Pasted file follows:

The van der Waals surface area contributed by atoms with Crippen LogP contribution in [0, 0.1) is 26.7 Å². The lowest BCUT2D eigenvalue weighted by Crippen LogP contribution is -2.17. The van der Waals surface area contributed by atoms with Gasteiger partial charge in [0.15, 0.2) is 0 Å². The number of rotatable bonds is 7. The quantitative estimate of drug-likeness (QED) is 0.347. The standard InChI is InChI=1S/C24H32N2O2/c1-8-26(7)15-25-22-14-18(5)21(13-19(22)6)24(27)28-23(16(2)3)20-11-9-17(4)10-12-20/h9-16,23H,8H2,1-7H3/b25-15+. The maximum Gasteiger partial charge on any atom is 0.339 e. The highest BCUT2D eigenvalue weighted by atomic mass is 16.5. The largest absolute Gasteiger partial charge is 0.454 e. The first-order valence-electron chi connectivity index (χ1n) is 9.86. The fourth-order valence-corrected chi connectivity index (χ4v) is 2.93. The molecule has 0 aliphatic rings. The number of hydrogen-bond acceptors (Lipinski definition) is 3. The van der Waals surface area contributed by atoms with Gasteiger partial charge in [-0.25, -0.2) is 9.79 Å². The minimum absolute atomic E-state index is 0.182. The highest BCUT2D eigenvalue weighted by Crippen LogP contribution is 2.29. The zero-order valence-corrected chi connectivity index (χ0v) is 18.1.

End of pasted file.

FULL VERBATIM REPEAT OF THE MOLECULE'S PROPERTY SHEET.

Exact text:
The van der Waals surface area contributed by atoms with Crippen LogP contribution in [0, 0.1) is 26.7 Å². The lowest BCUT2D eigenvalue weighted by Crippen LogP contribution is -2.17. The van der Waals surface area contributed by atoms with Gasteiger partial charge in [0.15, 0.2) is 0 Å². The number of rotatable bonds is 7. The quantitative estimate of drug-likeness (QED) is 0.347. The standard InChI is InChI=1S/C24H32N2O2/c1-8-26(7)15-25-22-14-18(5)21(13-19(22)6)24(27)28-23(16(2)3)20-11-9-17(4)10-12-20/h9-16,23H,8H2,1-7H3/b25-15+. The maximum Gasteiger partial charge on any atom is 0.339 e. The highest BCUT2D eigenvalue weighted by atomic mass is 16.5. The largest absolute Gasteiger partial charge is 0.454 e. The first-order valence-electron chi connectivity index (χ1n) is 9.86. The fourth-order valence-corrected chi connectivity index (χ4v) is 2.93. The molecule has 0 aliphatic rings. The number of hydrogen-bond acceptors (Lipinski definition) is 3. The van der Waals surface area contributed by atoms with Gasteiger partial charge in [-0.25, -0.2) is 9.79 Å². The minimum absolute atomic E-state index is 0.182. The highest BCUT2D eigenvalue weighted by Crippen LogP contribution is 2.29. The zero-order valence-corrected chi connectivity index (χ0v) is 18.1.